This game helps youth understand the importance of listening. Each group of sheep must listen to their shepherd’s voice and follow it. It also goes well with a lesson on sticking together in community. This is a fun game for the 4th Sunday of Easter Year A
Homilies and Reflections for the 4th Sunday of Easter Year A (Good Shepherd Sunday)
A video homily for the 4th Sunday of Easter Year A from Bishop Robert Barron. "Friends, for this fourth Sunday of Easter, we have a magnificent first reading from the Acts of the Apostles. It’s one of Peter’s great kerygmatic speeches—the kerygma means the basic proclamation of the faith—and a master class in evangelization. Christianity has become so commonplace for so many of us; we think being a Christian just means being a nice person. But listen now as this chief of the Apostles, this friend of Jesus, begins to preach with fire. This is the energy that should belong across the ages to Christian evangelical preaching!"
In this week’s Encountering the Word video, Jeff Cavins reflects on the readings for the 4th Sunday of Easter Year A.
A homily for the 4th Sunday of Easter Year A (Good Shepherd Sunday) from Fr. Richard Rohr. We might think that to belong to the Christian religion is to have entered the gate. The clue is in the second reading from 1 Peter though. What does most people in is suffering. We must follow Jesus our shepherd in his example of showing us how to let go of pain.
A homily for the 4th Sunday of Easter Year A (Good Shepherd Sunday) from Bishop Robert Barron. Our second reading, which is from the first letter of Peter, a beautiful text that we consult only rarely in the course of the liturgical calendar. It seems eminently clear from the totality of this letter that it was written to a suffering, probably persecuted, Church.
A reflection for the 4th Sunday of Easter Year A from Scott Hahn. Easter’s empty tomb is a call to conversion. By this tomb, we should know for certain that God has made Jesus both Lord and Messiah, as Peter preaches in today’s First Reading.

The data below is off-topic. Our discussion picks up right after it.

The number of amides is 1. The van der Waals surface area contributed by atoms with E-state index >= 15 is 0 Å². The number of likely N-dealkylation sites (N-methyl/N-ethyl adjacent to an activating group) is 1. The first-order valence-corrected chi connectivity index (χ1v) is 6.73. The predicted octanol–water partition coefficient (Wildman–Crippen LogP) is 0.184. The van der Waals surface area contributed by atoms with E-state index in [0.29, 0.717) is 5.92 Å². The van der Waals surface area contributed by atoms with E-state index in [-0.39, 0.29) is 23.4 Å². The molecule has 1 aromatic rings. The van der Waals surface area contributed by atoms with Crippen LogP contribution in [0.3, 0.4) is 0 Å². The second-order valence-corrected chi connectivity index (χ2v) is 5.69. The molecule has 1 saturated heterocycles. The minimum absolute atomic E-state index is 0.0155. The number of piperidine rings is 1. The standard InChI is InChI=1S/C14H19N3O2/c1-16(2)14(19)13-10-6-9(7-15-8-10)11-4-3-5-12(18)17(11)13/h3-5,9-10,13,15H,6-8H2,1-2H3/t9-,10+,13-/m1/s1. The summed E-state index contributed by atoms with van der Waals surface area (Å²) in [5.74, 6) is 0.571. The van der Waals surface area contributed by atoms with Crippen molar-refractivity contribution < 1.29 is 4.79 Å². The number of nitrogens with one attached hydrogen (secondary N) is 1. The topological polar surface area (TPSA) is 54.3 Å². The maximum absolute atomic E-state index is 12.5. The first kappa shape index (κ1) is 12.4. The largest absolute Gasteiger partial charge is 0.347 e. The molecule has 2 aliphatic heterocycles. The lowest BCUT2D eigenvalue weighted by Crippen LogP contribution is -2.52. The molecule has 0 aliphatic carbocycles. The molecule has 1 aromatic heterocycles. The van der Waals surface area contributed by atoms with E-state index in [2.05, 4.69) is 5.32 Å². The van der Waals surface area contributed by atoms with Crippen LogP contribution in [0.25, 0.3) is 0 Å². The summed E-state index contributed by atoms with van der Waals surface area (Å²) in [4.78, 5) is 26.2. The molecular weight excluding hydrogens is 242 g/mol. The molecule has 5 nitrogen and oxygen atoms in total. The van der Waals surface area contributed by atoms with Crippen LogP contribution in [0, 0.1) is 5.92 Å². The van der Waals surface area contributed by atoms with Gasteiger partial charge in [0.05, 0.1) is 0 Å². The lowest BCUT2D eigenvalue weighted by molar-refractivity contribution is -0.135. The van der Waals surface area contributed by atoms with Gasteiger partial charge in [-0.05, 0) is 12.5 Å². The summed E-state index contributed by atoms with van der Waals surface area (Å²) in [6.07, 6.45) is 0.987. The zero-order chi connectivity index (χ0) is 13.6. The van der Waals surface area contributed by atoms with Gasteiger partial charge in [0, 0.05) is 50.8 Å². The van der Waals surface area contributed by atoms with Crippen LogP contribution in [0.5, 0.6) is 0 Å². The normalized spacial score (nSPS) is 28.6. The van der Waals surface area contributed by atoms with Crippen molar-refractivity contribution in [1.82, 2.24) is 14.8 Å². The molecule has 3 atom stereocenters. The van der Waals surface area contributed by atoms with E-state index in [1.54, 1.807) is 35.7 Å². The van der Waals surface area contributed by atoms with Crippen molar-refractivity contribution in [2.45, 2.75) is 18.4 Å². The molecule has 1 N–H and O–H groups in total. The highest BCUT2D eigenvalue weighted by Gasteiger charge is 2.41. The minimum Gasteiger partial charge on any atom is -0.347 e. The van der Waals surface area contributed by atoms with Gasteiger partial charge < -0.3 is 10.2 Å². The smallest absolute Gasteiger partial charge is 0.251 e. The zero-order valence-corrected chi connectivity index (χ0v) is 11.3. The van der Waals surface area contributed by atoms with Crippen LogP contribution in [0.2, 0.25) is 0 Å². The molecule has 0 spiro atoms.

More Thoughts for the 4th Sunday of Easter Year A (Good Shepherd Sunday)
Jesus the Good Shepherd
The readings for the 4th Sunday of Easter Year A invites us to reflect on the image of Jesus as the Good Shepherd who cares for his flock. This image reminds us that Jesus is intimately involved in our lives, and that he knows us and loves us individually. It also reminds us that we are called to follow him, and to trust in his guidance and protection.
As we reflect on this image of the Good Shepherd, we are invited to consider the quality of our own relationship with Jesus. Do we recognize his voice and follow him? Do we trust in his care and protection, even in the face of difficulty or uncertainty? Are we willing to let him guide us on the path he has set for us?
Protection and Perseverance
The Good Shepherd offers us protection from those who would lead us astray. He guides us to the gates of heaven. But we must hear his voice and follow. This involves repentance and a commitment to do what he asks. And we will probably encounter some suffering along the way.
We are invited to reflect on the promise of eternal life, which is a key aspect of the readings for the 4th Sunday of Easter Year A. As believers, we have the hope of sharing in the resurrection of Christ, and of being united with him forever. This hope gives us strength and courage to face the challenges of life, knowing that we are not alone and that our ultimate destination is with Christ in heaven.
A Community of Believers
At the same time, we are reminded that we are not alone in our journey. We are part of a larger community of believers, the Church, which is led and guided by Christ himself. As members of this community, we are called to support and care for one another, just as the Good Shepherd cares for his sheep.
We are strengthened for this task through baptism and by the Holy Spirit. Our Christian community also supports us. And we can find comfort in our Good Shepherd who suffered for us. Let us remember as we reflect on the readings for the 4th Sunday of Easter Year A.
Reflection Questions for the 4th Sunday of Easter Year A (Good Shepherd Sunday)
- How well do I recognize the voice of Jesus as the Good Shepherd? Do I take the time to listen for his guidance in my life?
- In what ways do I rely on the protection and guidance of the Good Shepherd? How can I deepen my trust in him?
- What does it mean to me to be part of a community of believers, led and guided by Christ himself? How can I support and care for my fellow believers in the Church?
- What suffering or difficulties have I encountered on my journey of faith? How have these experiences helped me to grow closer to the Good Shepherd?
- How does the promise of eternal life and the hope of salvation give me strength and courage to face the challenges of life? How can I share this hope with others?
- What changes in my life might I need to make in order to more fully follow the path of the Good Shepherd? What help or resources might I need to make these changes?
Quotes and Social Media Graphics for the 4th Sunday of Easter Year A (Good Shepherd Sunday)
A thief comes only to steal and slaughter and destroy; I came so that they might have life and have it more abundantly.